It’s trivia time! Learning a new piece of knowledge daily keeps the brain active, and to a certain degree, it helps prevent neuron degeneration. Hence, we have compiled a list of historical nuggets hoping that you would try to learn more about them.

Multilingualism was the Norm

Prior to the entry of Europeans into what was then considered the New World, California had over 200 different Native Indian languages. Each tribe usually had one language distinct from the next one. Of these 200 languages, more than 123 no longer have native speakers. California thus showed more linguistic variety than Europe. California remains a melting pot of culture and languages in contemporary times. Today, it still has about 200 spoken languages, with English, Spanish, Chinese, and Tagalog among the top commonly spoken ones.

Potato As Currency

Once upon a time, on the island of Tristan da Cunha, potato was used as currency. This is not at all surprising because barter was once a way of trade, and rice and salt in Asian countries were also used as a currency. It would be difficult to imagine paying your house mortgage with rice or potato, though, but it was possible before. In Egypt, beer was even used as currency.

Wi-Fi Inventor Was A Wife

We normally just ignore the Wi-Fi at home, considering it as a basic utility like electricity or water. At one point, however, it was used by only a limited number of organizations, including the military. At the beginning of World War II, actress Heddy Lamarr and composer George Antheil developed a radio-based guidance system for torpedoes that became the blueprint of Bluetooth and Wi-Fi today. The two were given credit and posthumously inducted into the Inventor’s Hall of Fame for their work.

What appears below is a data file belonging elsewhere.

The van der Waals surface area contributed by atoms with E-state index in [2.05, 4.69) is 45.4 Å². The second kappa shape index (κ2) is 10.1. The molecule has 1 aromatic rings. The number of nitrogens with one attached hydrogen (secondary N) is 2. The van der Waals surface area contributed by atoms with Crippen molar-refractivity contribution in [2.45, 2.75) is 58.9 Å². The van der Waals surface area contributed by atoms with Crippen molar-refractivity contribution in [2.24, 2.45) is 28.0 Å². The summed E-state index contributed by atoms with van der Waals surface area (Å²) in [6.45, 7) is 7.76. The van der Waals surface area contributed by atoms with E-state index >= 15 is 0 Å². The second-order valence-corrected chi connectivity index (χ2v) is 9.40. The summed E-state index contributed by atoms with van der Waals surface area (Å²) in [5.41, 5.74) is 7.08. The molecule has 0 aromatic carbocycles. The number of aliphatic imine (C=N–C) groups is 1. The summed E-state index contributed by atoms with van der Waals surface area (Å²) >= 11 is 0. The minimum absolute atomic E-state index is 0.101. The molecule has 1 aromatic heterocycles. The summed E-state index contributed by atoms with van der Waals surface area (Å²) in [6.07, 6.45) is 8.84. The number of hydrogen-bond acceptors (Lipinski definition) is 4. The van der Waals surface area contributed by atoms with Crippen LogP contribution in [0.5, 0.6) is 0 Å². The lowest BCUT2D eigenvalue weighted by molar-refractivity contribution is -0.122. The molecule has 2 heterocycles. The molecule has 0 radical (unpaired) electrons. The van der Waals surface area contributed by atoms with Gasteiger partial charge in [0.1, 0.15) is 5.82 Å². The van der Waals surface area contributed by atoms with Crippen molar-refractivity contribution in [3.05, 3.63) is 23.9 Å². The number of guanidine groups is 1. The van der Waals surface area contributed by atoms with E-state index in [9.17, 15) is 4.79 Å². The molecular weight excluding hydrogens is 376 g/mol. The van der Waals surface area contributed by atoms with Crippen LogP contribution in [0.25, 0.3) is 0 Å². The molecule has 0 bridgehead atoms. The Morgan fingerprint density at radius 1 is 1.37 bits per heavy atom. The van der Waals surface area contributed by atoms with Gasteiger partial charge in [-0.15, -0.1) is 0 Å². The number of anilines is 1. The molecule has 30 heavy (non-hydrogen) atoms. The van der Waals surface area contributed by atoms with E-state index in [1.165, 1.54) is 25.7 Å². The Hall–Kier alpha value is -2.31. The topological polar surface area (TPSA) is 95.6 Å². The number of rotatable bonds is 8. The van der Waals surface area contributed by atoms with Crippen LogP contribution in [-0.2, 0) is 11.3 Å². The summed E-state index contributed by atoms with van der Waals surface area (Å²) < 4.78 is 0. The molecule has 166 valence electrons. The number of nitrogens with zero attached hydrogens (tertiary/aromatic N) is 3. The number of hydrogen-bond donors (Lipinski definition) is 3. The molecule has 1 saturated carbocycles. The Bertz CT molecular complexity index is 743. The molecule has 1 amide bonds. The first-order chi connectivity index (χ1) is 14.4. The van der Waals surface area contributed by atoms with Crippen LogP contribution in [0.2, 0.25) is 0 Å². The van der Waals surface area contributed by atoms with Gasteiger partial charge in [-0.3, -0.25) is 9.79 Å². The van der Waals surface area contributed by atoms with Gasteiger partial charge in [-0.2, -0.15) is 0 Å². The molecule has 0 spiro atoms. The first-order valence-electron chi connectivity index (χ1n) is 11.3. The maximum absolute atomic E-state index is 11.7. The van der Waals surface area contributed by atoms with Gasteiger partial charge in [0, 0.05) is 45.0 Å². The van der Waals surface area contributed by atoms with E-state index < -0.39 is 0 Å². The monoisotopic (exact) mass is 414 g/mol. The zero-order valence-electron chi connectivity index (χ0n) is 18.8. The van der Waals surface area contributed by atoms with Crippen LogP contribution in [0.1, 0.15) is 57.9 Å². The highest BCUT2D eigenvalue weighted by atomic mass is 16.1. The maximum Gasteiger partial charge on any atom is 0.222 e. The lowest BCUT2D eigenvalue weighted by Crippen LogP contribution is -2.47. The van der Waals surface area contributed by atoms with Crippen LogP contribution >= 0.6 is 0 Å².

Never Give Up

America’s best president in history, Abraham Lincoln, lost five separate elections before he won to become the president. He even failed in business, but that never stopped him from trying again. Lincoln eventually was elected to the Illinois state legislature and, as a lawyer, established his practice with Stephen T. Logan.

A Selfie Lover

Frida Kahlo was an accidental painter because quite literally, she started painting when she was recovering from one. With an uncrushed spirit and passion, she was able to create 143 paintings, 55 of which were self-portraits. This was their version of a selfie back in the day.

Life Goals

Amelia Earhart, the famed American aviation pioneer, saw an airplane for the first time when she was 10. It was not until she was 23, however, that she flew in one. Also, when she landed in Ireland after a flight over the Atlantic, a farmer, who saw her, could not believe she was American. She is forever remembered as someone who pursued her life goals despite difficulties.

Submarines Are Boats

No matter the size of a submarine, naval tradition dictates that they be called boats instead of ships. Also, early submarines relied heavily on gas or petrol for fuel but shifted to diesel as it was less flammable. The change to diesel also allowed for a greater range.

The Wright Brothers

The two are known for inventing the world’s first successful motor-powered airplane, but did you know they only flew as a pair once? They piloted the planes individually but only flew together once, on May 25, 1910. Orville was the pilot of the six-minute flight, with Wilbur as the passenger.

A Gifted Child

Walt Disney started sketching regularly when he was only four years old. While some have an early appreciation of language, Disney showed a preference for drawing at an early age. Now he is given credit for creating a world for children. He also holds the record of having the most Academy Awards as a producer.

Young Artist

Pablo Picasso entered art school at 10 years old. He is widely recognized for being a co-founder of the Cubist movement and the invention of the constructed sculpture. His famous works include Guernica and Les Demoiselles d’Avignon. Many of his early artworks are housed in the Picasso Museum in Barcelona, Spain. Private collectors also made the necessary investments to get a hold of his other works.